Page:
First, the percentage of people who smoke in the U.S. Smoking rates have declined from around 42 percent of the population in 1965 to around 15 percent today. (Figures vary by a percentage point or two, depending on whose statistics you are using.)

Obesity rates, on the other hand, have risen from 13 percent in 1965 to 42 percent today.

The rate of people who either smoked or were obese or both in 1965 was 55 percent. The percentage of people who either smoked or obese or both at present is 57 percent.

Somehow these trends seem connected.

Nevertheless, I don’t find much research on the relation of the two. Studies exploring the connection mostly discuss whether quitting smoking leads to obesity.

I’m thinking demographically. Since smoking rates have dropped so much, it’s implausible to assume that most obese people today were once smokers, so quitting smoking does not explain this trend.

Which can be summed up thus: the proportion of the U.S. population who regularly engage in unhealthy oral stimulation (I know it sounds dirty) has remained more or less constant for the last 55 years.

My explanation is anecdotal. I remember that prime-time TV ads in the sixties were dominated by cigarette commercials: the Marlboro man, Benson & Hedges 100s, with its women’s lib theme (“You’ve come a long way, baby / To get where you got to today / You’ve got your own cigarette now, baby / You’ve come a long, long way”).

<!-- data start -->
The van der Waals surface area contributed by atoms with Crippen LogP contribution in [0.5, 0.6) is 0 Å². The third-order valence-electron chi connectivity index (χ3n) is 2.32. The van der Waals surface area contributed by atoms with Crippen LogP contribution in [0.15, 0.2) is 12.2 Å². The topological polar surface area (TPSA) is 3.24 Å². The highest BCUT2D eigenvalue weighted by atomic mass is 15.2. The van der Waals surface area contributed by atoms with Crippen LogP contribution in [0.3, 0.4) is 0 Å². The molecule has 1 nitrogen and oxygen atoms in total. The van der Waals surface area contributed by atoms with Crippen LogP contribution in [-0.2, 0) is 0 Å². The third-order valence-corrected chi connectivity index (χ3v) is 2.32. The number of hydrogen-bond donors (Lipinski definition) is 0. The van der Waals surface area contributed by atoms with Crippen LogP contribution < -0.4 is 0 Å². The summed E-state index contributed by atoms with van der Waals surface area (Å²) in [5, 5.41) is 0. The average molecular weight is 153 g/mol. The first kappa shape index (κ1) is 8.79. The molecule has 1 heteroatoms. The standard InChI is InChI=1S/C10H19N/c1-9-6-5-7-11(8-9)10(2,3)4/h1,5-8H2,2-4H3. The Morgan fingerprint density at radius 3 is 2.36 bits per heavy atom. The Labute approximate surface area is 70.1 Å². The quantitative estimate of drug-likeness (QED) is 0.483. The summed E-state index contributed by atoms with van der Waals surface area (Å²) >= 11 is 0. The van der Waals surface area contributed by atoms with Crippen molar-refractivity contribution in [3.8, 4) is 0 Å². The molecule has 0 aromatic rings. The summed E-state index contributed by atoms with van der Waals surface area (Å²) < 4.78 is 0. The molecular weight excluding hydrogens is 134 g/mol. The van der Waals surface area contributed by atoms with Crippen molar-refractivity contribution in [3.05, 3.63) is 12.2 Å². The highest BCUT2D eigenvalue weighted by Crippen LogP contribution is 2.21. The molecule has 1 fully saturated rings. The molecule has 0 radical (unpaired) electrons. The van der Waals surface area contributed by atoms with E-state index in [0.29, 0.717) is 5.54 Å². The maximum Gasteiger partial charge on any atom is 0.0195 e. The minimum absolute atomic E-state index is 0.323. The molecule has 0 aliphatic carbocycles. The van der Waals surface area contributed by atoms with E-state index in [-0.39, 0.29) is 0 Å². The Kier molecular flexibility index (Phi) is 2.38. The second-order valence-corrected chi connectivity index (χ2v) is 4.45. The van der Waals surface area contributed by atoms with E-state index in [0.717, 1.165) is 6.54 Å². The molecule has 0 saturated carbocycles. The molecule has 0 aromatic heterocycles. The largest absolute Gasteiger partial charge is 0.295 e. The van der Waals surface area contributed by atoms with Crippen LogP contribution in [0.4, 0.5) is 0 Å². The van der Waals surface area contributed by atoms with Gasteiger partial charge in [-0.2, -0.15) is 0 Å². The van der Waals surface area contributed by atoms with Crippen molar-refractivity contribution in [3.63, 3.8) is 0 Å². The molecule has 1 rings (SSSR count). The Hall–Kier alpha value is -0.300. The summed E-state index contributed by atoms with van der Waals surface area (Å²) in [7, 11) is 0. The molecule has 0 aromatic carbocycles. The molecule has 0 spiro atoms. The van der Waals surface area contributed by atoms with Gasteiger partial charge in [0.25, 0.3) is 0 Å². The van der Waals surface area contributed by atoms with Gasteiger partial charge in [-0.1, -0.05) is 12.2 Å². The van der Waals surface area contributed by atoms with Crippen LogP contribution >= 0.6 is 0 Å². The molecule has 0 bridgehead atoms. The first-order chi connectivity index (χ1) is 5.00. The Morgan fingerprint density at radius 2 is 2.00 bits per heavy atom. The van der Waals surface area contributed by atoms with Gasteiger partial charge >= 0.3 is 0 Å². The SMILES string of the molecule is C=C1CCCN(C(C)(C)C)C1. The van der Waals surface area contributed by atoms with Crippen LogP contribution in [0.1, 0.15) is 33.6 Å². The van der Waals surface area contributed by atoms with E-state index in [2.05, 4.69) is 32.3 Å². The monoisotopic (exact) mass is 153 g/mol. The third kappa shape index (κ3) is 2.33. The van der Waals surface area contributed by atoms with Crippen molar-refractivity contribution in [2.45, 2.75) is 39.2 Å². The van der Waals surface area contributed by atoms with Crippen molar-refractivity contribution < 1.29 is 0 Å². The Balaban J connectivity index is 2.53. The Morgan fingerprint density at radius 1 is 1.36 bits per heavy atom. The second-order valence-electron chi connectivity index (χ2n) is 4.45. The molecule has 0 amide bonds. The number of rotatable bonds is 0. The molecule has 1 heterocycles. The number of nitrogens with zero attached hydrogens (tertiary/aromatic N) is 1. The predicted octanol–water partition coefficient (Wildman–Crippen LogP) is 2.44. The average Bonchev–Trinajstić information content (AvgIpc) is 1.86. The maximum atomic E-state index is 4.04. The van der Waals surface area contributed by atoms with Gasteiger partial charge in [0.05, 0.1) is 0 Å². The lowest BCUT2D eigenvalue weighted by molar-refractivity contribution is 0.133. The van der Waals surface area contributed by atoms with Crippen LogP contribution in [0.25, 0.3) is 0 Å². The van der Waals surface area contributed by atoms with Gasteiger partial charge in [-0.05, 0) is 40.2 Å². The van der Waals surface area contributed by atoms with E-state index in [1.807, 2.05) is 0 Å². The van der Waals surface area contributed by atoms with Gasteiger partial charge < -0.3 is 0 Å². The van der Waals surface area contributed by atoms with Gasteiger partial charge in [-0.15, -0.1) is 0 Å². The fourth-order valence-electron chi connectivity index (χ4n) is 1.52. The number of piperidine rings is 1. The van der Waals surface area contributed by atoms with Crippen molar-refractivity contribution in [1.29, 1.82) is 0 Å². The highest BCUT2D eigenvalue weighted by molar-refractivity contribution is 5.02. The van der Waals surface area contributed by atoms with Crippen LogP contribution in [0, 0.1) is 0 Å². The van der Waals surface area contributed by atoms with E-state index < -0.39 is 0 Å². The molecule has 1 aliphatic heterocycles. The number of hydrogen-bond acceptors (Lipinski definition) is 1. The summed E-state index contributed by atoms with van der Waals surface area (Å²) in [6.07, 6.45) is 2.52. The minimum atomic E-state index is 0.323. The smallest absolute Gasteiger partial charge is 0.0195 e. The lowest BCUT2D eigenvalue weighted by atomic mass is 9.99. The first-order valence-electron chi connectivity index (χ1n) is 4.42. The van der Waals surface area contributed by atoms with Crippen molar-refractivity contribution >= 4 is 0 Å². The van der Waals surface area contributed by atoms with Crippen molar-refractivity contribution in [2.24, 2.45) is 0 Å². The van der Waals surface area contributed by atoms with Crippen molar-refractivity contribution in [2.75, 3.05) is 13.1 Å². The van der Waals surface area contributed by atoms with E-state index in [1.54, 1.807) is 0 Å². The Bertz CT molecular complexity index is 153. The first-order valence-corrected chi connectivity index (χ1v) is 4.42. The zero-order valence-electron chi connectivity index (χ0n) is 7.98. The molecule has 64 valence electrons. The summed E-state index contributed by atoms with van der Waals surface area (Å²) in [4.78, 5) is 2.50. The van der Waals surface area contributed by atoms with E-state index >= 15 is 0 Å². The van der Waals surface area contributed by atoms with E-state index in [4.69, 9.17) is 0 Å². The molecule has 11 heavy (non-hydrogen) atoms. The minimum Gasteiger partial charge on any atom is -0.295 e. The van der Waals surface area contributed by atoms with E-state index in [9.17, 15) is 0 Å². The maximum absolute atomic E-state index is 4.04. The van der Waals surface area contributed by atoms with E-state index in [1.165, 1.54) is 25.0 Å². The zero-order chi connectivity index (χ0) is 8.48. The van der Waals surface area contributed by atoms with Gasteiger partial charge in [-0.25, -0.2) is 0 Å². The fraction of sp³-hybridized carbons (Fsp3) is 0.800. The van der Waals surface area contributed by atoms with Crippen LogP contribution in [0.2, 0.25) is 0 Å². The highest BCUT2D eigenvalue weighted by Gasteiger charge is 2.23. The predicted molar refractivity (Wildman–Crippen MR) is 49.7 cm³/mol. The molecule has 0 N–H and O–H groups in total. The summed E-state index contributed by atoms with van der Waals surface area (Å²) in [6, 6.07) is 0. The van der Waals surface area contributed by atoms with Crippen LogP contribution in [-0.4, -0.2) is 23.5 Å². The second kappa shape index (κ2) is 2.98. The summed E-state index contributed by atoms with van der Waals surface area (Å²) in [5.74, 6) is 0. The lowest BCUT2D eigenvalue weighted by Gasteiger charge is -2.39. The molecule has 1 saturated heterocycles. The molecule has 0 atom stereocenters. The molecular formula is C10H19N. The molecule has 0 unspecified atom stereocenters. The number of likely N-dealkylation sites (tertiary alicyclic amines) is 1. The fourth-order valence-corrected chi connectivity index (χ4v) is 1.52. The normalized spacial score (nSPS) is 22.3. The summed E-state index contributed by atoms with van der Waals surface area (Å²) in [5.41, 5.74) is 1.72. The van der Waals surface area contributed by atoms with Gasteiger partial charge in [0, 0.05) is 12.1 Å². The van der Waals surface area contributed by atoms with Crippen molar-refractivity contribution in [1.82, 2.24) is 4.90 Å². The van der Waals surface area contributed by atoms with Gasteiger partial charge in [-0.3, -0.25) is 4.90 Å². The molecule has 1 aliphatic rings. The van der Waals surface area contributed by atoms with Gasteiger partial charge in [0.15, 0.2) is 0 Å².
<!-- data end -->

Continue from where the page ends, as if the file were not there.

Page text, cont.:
Today’s TV is dominated by fast-food ads. It is very hard to watch a Seinfeld rerun without being tempted by ads for juicy burgers that are as thick as a dictionary.

I bring this up simply because it is part of the background against which the produce industry is operating. I have said more than once that I believe the industry’s biggest problem is not fears of pesticide contamination but people’s preferences for fast and processed food.

What should the industry do? Tell everybody they should munch on celery stalks instead of mozzarella sticks? Maybe. But at the very least, it should pitch its future strategies with these important demographic facts in mind.

Fast food per se is not the enemy. There are chains, like Chipotle and Crisp and Green, where produce is much more in the spotlight. And it appears that the younger generation is open to healthier dining more than its parents or grandparents.

On the other hand, the baby boom generation—which spawned Whole Foods and granola and made yogurt a mainstream food—is not exactly free from obesity, so we will see how far this goes.

In any case, I believe that those who grow and sell fresh fruits and vegetables need to account for the appeal of fast and junk food in long-term strategies. It will take a lot of market research and more than a touch of genius to overcome this obstacle.

Richard Smoley, contributing editor for Blue Book Services, Inc., has more than 40 years of experience in magazine writing and editing, and is the former managing editor of California Farmer magazine. A graduate of Harvard and Oxford universities, he has published 12 books.